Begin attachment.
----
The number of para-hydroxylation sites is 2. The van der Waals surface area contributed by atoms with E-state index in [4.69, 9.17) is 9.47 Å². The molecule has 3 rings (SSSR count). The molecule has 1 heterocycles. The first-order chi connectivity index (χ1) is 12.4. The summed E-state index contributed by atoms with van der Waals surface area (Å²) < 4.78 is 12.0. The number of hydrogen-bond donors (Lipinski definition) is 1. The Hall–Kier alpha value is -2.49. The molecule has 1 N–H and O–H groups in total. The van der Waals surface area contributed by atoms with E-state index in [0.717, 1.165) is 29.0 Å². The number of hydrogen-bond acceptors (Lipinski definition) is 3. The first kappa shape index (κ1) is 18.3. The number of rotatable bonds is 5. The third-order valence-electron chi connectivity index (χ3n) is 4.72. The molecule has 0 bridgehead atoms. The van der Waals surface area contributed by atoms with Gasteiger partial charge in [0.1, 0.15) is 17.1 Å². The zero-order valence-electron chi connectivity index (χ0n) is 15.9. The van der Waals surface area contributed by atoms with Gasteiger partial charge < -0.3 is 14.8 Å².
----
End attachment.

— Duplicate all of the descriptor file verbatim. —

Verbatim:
The number of para-hydroxylation sites is 2. The van der Waals surface area contributed by atoms with E-state index in [4.69, 9.17) is 9.47 Å². The molecule has 3 rings (SSSR count). The molecule has 1 heterocycles. The first-order chi connectivity index (χ1) is 12.4. The summed E-state index contributed by atoms with van der Waals surface area (Å²) < 4.78 is 12.0. The number of hydrogen-bond donors (Lipinski definition) is 1. The Hall–Kier alpha value is -2.49. The molecule has 1 N–H and O–H groups in total. The van der Waals surface area contributed by atoms with E-state index in [0.717, 1.165) is 29.0 Å². The number of hydrogen-bond acceptors (Lipinski definition) is 3. The first kappa shape index (κ1) is 18.3. The number of rotatable bonds is 5. The third-order valence-electron chi connectivity index (χ3n) is 4.72. The molecule has 0 bridgehead atoms. The van der Waals surface area contributed by atoms with Gasteiger partial charge in [0.1, 0.15) is 17.1 Å². The zero-order valence-electron chi connectivity index (χ0n) is 15.9. The van der Waals surface area contributed by atoms with Gasteiger partial charge < -0.3 is 14.8 Å².